And categorical speciesism, as I have characterized it, is at odds with the joint verdict of common sense and our best science. For once the appeal to intuition is denied (and denied for good reasons), the onus of justification must be borne by the speciesist to cite some unique feature of being human that would ground the attribution of inherent value exclusively to human beings, a task that we now see is all but certain to end in failure, given the biographical status humans share with those nonhuman animals to whom I have been referring. Rationally considered, we must judge similar cases similarly. This is what the principle of formal justice requires, what respect for logical consistency demands. Thus, since we share a biographical presence in the world with these animals, it seems arbitrary and prejudicial in the extreme to insist that all humans have a kind of value that every other animal lacks.
In response to this line of argument people who wish to retain the spirit of speciesism might be prompted to alter its letter. This position I shall call modified speciesism. According to this form of speciesism those nonhuman animals who, like us, have a biographical presence in the world have some inherent value, but the degree of inherent value they have always is less than that possessed by human beings. And if we ask why this is thought to be so, the answer modified speciesism offers is the same as categorical speciesism: The degree of value differs because humans belong to a particular species to which no other animal belongs -- the species Homo sapiens.
I think it should be obvious that modified speciesism is open to many of the same kinds of damaging criticisms as categorical speciesism. What, we may ask, is supposed to be the basis of the alleged superior value of human beings? Will it be said that one simply intuits this? Then all the same difficulties this appeal faced in the case of categorical speciesism will resurface and ultimately swamp modified speciesism. To avoid this, will it be suggested that the degree of inherent value an individual possesses depends on the relative complexity of that individualís psychological repertoire -- the greater the complexity, the greater the value? Then modified speciesism simply will not be able to justify the ascription of superior inherent value to all human beings when compared with every nonhuman animal. And the reason it will not be able to do this is simple: Some nonhuman animals bring to their biography a degree of psychological complexity that far exceeds what is brought by some human beings. One need only compare, say, the psychological repertoire of a healthy two-year-old chimp, or dog, or hog, or robin to that of a profoundly handicapped human of any age, to recognize the incontrovertible truth of what I have just said. Not all human beings have richer, more complex biographies than every nonhuman animal.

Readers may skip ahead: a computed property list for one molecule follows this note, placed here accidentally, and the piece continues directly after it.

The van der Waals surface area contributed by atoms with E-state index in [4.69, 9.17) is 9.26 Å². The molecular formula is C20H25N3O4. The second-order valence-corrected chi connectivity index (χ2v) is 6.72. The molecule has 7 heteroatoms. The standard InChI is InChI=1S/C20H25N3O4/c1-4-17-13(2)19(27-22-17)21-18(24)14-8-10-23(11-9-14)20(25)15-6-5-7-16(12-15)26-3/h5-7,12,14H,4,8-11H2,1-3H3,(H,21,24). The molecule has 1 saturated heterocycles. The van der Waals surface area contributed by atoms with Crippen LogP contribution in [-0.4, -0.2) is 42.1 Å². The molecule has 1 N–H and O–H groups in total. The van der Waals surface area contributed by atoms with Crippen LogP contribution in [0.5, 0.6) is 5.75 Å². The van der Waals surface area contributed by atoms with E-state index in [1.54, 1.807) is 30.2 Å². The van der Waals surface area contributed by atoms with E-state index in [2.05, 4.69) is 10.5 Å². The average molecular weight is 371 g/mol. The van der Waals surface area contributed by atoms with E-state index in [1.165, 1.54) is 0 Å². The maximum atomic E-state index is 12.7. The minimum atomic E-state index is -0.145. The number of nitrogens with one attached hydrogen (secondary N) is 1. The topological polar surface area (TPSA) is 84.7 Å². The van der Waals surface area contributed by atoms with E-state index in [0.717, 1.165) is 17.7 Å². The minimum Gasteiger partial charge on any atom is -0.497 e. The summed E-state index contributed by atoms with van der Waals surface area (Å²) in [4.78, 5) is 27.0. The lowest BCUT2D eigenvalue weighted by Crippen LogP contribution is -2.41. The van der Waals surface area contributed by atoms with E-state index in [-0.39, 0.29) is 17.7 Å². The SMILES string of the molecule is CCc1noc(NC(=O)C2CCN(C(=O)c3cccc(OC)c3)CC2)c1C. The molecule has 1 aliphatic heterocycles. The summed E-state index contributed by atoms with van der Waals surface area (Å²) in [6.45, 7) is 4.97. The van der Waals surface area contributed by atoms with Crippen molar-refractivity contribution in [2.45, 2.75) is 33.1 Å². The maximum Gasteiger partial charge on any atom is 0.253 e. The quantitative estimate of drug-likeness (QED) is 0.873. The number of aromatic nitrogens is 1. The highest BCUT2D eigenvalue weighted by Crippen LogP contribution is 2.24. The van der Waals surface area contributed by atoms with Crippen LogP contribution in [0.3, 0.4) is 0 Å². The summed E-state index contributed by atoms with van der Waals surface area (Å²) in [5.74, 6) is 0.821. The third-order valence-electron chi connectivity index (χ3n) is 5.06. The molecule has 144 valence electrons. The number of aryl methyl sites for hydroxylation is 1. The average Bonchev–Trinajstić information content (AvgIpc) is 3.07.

How are speciesists to get around this fact? For get around it they must, because fact it is. There is a familiar theological answer to this question; at least it is familiar to those who know something of the Jewish and Christian religious traditions, as these traditions sometimes have been interpreted. That answer states that human beings -- all of us -- are inherently more valuable than any other existing individual because we are spiritually different and, indeed, unique. This uniqueness stems from our having been created in the image of God, a status we share with no other creature. If, then, it is true that all humans uniquely image God, then we are able to cite a real (spiritual) difference between every member of our species and the countless numbers of the millions of other species of creaturely life. And if, moreover, this difference is a morally relevant one, then speciesists might seem to be in a position to defend their speciesism (and this is true whether they are categorical or moderate speciesists) in the face of the demands of formal justice. After all, that principle requires that we judge similar cases similarly, whereas any two individuals -- the one human, the other a member of some other species -- will not be relevantly similar, given the hypothesis of the unique spiritual worth of all human beings.
Now I am not ill-disposed to the idea of there being something about humans that gives us a unique spiritual worth, nor am I ill-disposed to the idea that the ground of this worth is to be found or explicated in the idea that humans uniquely image God. Not surprisingly, therefore, the interpretation of these ideas I favor, while it concedes this possible difference between humans and the rest of creation, does not yield anything like the results favored by speciesism, whether categorical or moderate.
The position I favor is one that interprets our divine imaging in terms of our moral responsibility. By this I mean that we are expressly chosen by God to be Godís viceregents in the day-to-day affairs of the world; we are chosen by God, that is, to be as loving in our day-to-day dealings with the created order as God was in creating that order in the first place. In this sense, therefore, there is a morally relevant difference between human beings and every other creaturely expression of God. For it is only members of the human species who are given the awesome freedom and responsibility to be Godís representatives within creation. And it is, therefore, only we humans who can be held morally blameworthy when we fail to do this, and morally praiseworthy when we succeed.